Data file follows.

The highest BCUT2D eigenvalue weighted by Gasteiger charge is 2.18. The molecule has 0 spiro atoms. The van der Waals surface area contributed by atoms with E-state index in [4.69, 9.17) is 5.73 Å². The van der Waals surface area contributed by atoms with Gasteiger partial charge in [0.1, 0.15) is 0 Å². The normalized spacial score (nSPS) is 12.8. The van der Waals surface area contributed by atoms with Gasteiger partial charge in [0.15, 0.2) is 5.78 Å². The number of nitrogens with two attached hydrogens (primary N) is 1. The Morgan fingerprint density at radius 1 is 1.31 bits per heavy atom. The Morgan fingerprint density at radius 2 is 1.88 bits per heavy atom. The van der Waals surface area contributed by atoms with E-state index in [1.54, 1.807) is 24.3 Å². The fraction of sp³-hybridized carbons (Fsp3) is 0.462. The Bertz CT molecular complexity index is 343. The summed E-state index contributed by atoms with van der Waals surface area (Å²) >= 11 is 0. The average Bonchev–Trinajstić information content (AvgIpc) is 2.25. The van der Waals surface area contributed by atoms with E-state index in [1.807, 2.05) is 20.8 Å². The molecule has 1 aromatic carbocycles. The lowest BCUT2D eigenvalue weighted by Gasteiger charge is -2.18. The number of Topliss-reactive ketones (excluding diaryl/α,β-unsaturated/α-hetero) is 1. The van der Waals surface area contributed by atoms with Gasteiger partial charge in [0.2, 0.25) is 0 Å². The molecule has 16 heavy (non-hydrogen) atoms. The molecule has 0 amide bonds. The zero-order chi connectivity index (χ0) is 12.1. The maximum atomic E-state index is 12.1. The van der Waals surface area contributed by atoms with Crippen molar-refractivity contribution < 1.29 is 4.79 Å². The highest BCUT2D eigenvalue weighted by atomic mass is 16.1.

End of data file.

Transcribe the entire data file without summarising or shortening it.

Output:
The highest BCUT2D eigenvalue weighted by Gasteiger charge is 2.18. The molecule has 0 spiro atoms. The van der Waals surface area contributed by atoms with E-state index in [4.69, 9.17) is 5.73 Å². The van der Waals surface area contributed by atoms with Gasteiger partial charge in [0.1, 0.15) is 0 Å². The normalized spacial score (nSPS) is 12.8. The van der Waals surface area contributed by atoms with Gasteiger partial charge in [0.15, 0.2) is 5.78 Å². The number of nitrogens with two attached hydrogens (primary N) is 1. The Morgan fingerprint density at radius 1 is 1.31 bits per heavy atom. The Morgan fingerprint density at radius 2 is 1.88 bits per heavy atom. The van der Waals surface area contributed by atoms with E-state index in [1.54, 1.807) is 24.3 Å². The fraction of sp³-hybridized carbons (Fsp3) is 0.462. The Bertz CT molecular complexity index is 343. The summed E-state index contributed by atoms with van der Waals surface area (Å²) >= 11 is 0. The average Bonchev–Trinajstić information content (AvgIpc) is 2.25. The van der Waals surface area contributed by atoms with E-state index in [1.807, 2.05) is 20.8 Å². The molecule has 1 aromatic carbocycles. The lowest BCUT2D eigenvalue weighted by Gasteiger charge is -2.18. The number of Topliss-reactive ketones (excluding diaryl/α,β-unsaturated/α-hetero) is 1. The van der Waals surface area contributed by atoms with Gasteiger partial charge in [0.2, 0.25) is 0 Å². The molecule has 16 heavy (non-hydrogen) atoms. The molecule has 0 amide bonds. The zero-order chi connectivity index (χ0) is 12.1. The maximum atomic E-state index is 12.1. The van der Waals surface area contributed by atoms with Crippen molar-refractivity contribution < 1.29 is 4.79 Å². The highest BCUT2D eigenvalue weighted by atomic mass is 16.1.